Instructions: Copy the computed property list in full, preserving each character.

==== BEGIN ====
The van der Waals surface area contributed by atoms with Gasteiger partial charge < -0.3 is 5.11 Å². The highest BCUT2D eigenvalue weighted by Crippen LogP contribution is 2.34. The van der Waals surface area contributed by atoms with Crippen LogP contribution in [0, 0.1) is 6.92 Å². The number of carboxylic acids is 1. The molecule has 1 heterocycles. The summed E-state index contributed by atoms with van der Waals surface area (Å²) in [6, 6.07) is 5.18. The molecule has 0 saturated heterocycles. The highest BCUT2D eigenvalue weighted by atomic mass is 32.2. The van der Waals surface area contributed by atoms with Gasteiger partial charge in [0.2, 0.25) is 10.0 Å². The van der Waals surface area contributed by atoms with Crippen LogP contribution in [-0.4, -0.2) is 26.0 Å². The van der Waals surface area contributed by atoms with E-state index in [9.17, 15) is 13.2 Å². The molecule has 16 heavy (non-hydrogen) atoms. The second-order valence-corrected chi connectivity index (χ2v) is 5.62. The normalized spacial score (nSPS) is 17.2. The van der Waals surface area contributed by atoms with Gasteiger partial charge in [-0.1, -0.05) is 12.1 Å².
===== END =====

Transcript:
The van der Waals surface area contributed by atoms with Gasteiger partial charge < -0.3 is 5.11 Å². The highest BCUT2D eigenvalue weighted by Crippen LogP contribution is 2.34. The van der Waals surface area contributed by atoms with Crippen LogP contribution in [0, 0.1) is 6.92 Å². The number of carboxylic acids is 1. The molecule has 1 heterocycles. The summed E-state index contributed by atoms with van der Waals surface area (Å²) in [6, 6.07) is 5.18. The molecule has 0 saturated heterocycles. The highest BCUT2D eigenvalue weighted by atomic mass is 32.2. The van der Waals surface area contributed by atoms with Gasteiger partial charge in [0.2, 0.25) is 10.0 Å². The van der Waals surface area contributed by atoms with Crippen LogP contribution in [-0.4, -0.2) is 26.0 Å². The van der Waals surface area contributed by atoms with E-state index in [9.17, 15) is 13.2 Å². The molecule has 16 heavy (non-hydrogen) atoms. The second-order valence-corrected chi connectivity index (χ2v) is 5.62. The normalized spacial score (nSPS) is 17.2. The van der Waals surface area contributed by atoms with Gasteiger partial charge in [-0.1, -0.05) is 12.1 Å².